Victory over M23 emboldens UN to use force in conflicts

Victory over the M23 rebels is emboldening the United Nations to take the same aggressive approach against other forces in the Democratic Republic of Congo — and possibly to export the model of combative UN intervention to other conflicts in Africa.

BY KEVIN J KELLEY Special Correspondent

IN SUMMARY

  • The Force Intervention Brigade approved eight months ago by the UN Security Council is seen as having played a decisive role in the defeat of M23.
  • The success of the intervention against M23 offers “exciting potential,” said Russell Feingold, President Obama’s special envoy to the Great Lakes region.
  • With US encouragement, the UN does intend to take on the anti-Ugandan government Allied Democratic Forces (ADF), which are also based in eastern Congo, as well as the FDLR.

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Victory over the M23 rebels is emboldening the United Nations to take the same aggressive approach against other forces in the Democratic Republic of Congo — and possibly to export the model of combative UN intervention to other conflicts in Africa.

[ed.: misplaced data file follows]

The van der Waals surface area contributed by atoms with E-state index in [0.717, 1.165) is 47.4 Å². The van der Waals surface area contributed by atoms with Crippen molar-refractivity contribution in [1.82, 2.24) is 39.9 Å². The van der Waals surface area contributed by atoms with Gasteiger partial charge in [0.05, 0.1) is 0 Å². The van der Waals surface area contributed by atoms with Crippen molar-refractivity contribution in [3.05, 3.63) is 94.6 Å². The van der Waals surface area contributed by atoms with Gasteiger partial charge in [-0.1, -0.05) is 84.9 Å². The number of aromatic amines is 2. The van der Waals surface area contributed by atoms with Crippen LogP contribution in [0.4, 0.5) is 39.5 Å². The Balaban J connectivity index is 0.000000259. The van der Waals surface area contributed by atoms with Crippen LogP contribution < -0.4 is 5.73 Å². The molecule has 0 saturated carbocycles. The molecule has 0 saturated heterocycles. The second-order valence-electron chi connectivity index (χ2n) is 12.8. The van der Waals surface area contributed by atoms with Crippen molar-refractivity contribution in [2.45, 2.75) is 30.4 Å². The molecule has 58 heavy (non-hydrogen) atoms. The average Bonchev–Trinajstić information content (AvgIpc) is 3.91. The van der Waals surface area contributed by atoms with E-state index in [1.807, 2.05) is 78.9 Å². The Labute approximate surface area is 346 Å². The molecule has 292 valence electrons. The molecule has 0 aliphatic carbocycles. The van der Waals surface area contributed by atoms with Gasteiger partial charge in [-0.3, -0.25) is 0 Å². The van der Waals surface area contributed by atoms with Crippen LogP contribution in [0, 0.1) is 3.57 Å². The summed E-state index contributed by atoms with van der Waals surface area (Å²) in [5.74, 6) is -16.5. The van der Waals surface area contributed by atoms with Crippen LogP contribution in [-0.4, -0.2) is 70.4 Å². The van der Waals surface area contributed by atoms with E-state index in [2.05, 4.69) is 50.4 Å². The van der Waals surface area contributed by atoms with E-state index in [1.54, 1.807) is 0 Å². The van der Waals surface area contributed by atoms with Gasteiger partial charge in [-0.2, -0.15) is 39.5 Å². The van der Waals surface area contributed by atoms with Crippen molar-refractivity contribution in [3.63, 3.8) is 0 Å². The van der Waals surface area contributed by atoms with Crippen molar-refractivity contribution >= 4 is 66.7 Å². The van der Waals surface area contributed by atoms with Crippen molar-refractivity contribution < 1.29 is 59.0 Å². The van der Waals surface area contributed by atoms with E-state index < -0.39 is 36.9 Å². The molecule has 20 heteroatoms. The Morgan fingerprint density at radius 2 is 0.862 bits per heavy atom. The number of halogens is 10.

The Force Intervention Brigade approved eight months ago by the UN Security Council is seen as having played a decisive role in the defeat of M23.

The UN-sponsored detachment of 3,000 African troops was fielded following the three-year-long failure of traditionally reactive UN peacekeeping to stabilise the eastern DRC.

READ: Tough choices for M23 after defeat by DRC govt, UN force

The success of the intervention against M23 offers “exciting potential,” said Russell Feingold, President Obama’s special envoy to the Great Lakes region. “This may have long-term consequences for what people believe could happen if UN peacekeeping forces were given a stronger capacity to deal with violence and threats to civilians.”

French UN ambassador Gerard Araud, who pushed for stronger action against M23, was more cautious in his prognosis. He told reporters at the UN that the Force Intervention Brigade should be viewed as “a sort of experiment.”

It was too soon to draw conclusions, Mr Araud cautioned. He suggested that one of the Security Council’s occasional retreats could be an apt occasion for considering “if this is a new model for peacekeeping or really a one-time example.”

Some nongovernmental experts lean toward the “new model” interpretation.

“UN peacekeepers in Congo have long been criticised for not doing enough, or for protecting their own bases while civilians around them were attacked by armed groups,” commented Ida Sawyer, senior researcher on the DRC for Human Rights Watch.

“The new approach in Congo may serve as a model that other peacekeeping missions around the world may choose to follow.”

The intervention brigade that targeted M23 provided crucial military assistance in the form of artillery and attack helicopters, observers in Washington said.

Importantly too, the UN force “shored up the confidence” of the Congolese army, said Steve McDonald, director of the Africa programme at the Woodrow Wilson Centre in Washington.